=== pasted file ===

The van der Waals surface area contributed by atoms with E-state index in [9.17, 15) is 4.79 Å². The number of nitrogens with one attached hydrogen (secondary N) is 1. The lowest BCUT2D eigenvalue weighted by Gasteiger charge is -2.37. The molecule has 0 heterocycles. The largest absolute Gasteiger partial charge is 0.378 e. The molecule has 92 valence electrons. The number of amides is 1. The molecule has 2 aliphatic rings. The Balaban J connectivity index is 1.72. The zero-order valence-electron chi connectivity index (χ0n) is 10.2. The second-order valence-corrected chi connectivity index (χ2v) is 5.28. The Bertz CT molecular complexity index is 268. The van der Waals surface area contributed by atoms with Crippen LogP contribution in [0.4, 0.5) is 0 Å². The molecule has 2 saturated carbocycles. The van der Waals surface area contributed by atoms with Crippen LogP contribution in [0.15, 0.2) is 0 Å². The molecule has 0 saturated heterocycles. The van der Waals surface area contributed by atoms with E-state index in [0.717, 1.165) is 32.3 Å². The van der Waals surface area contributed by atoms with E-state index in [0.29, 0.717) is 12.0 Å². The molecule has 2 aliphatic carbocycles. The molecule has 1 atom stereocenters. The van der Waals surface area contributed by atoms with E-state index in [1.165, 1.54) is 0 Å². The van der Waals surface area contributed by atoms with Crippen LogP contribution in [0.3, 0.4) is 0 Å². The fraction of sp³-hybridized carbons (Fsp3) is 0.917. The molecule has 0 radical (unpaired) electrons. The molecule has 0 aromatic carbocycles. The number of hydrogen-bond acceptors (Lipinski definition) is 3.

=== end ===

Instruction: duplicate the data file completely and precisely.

The van der Waals surface area contributed by atoms with E-state index in [9.17, 15) is 4.79 Å². The number of nitrogens with one attached hydrogen (secondary N) is 1. The lowest BCUT2D eigenvalue weighted by Gasteiger charge is -2.37. The molecule has 0 heterocycles. The largest absolute Gasteiger partial charge is 0.378 e. The molecule has 92 valence electrons. The number of amides is 1. The molecule has 2 aliphatic rings. The Balaban J connectivity index is 1.72. The zero-order valence-electron chi connectivity index (χ0n) is 10.2. The second-order valence-corrected chi connectivity index (χ2v) is 5.28. The Bertz CT molecular complexity index is 268. The van der Waals surface area contributed by atoms with Crippen LogP contribution in [0.4, 0.5) is 0 Å². The molecule has 2 saturated carbocycles. The van der Waals surface area contributed by atoms with Crippen LogP contribution in [0.15, 0.2) is 0 Å². The molecule has 0 saturated heterocycles. The van der Waals surface area contributed by atoms with E-state index in [0.717, 1.165) is 32.3 Å². The van der Waals surface area contributed by atoms with E-state index in [0.29, 0.717) is 12.0 Å². The molecule has 2 aliphatic carbocycles. The molecule has 1 atom stereocenters. The van der Waals surface area contributed by atoms with E-state index in [1.165, 1.54) is 0 Å². The van der Waals surface area contributed by atoms with Crippen LogP contribution in [0.3, 0.4) is 0 Å². The fraction of sp³-hybridized carbons (Fsp3) is 0.917. The molecule has 0 radical (unpaired) electrons. The molecule has 0 aromatic carbocycles. The number of hydrogen-bond acceptors (Lipinski definition) is 3.